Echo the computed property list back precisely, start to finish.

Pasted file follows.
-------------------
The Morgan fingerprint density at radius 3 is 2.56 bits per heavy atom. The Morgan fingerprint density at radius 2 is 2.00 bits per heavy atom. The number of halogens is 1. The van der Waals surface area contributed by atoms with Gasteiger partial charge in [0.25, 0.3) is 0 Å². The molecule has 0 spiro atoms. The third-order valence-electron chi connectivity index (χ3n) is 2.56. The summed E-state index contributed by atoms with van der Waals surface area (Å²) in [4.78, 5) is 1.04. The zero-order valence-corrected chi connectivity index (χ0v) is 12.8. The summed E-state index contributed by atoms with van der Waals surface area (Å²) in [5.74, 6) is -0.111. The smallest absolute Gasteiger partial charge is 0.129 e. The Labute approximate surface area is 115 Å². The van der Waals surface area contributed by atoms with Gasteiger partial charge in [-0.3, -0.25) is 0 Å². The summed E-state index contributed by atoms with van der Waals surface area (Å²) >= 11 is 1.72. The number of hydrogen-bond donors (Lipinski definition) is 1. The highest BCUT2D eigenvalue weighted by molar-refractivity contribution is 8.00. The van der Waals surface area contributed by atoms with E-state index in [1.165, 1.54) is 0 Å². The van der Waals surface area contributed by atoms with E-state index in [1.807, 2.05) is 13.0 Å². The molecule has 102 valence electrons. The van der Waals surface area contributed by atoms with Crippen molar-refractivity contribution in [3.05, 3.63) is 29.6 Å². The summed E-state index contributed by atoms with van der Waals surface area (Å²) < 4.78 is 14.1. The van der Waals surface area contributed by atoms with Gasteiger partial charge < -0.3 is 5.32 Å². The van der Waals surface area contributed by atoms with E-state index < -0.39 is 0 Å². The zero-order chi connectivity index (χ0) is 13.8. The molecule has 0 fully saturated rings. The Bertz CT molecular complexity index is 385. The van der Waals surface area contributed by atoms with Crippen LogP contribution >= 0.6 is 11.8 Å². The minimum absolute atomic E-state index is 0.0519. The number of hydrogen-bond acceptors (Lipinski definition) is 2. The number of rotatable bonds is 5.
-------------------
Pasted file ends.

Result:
The Morgan fingerprint density at radius 3 is 2.56 bits per heavy atom. The Morgan fingerprint density at radius 2 is 2.00 bits per heavy atom. The number of halogens is 1. The van der Waals surface area contributed by atoms with Gasteiger partial charge in [0.25, 0.3) is 0 Å². The molecule has 0 spiro atoms. The third-order valence-electron chi connectivity index (χ3n) is 2.56. The summed E-state index contributed by atoms with van der Waals surface area (Å²) in [4.78, 5) is 1.04. The zero-order valence-corrected chi connectivity index (χ0v) is 12.8. The summed E-state index contributed by atoms with van der Waals surface area (Å²) in [5.74, 6) is -0.111. The smallest absolute Gasteiger partial charge is 0.129 e. The Labute approximate surface area is 115 Å². The van der Waals surface area contributed by atoms with Gasteiger partial charge in [-0.3, -0.25) is 0 Å². The summed E-state index contributed by atoms with van der Waals surface area (Å²) >= 11 is 1.72. The number of hydrogen-bond donors (Lipinski definition) is 1. The highest BCUT2D eigenvalue weighted by molar-refractivity contribution is 8.00. The van der Waals surface area contributed by atoms with E-state index in [1.165, 1.54) is 0 Å². The van der Waals surface area contributed by atoms with E-state index in [1.807, 2.05) is 13.0 Å². The molecule has 102 valence electrons. The van der Waals surface area contributed by atoms with Crippen molar-refractivity contribution in [3.05, 3.63) is 29.6 Å². The summed E-state index contributed by atoms with van der Waals surface area (Å²) < 4.78 is 14.1. The van der Waals surface area contributed by atoms with Gasteiger partial charge < -0.3 is 5.32 Å². The van der Waals surface area contributed by atoms with E-state index < -0.39 is 0 Å². The zero-order chi connectivity index (χ0) is 13.8. The molecule has 0 fully saturated rings. The Bertz CT molecular complexity index is 385. The van der Waals surface area contributed by atoms with Crippen LogP contribution >= 0.6 is 11.8 Å². The minimum absolute atomic E-state index is 0.0519. The number of hydrogen-bond acceptors (Lipinski definition) is 2. The number of rotatable bonds is 5.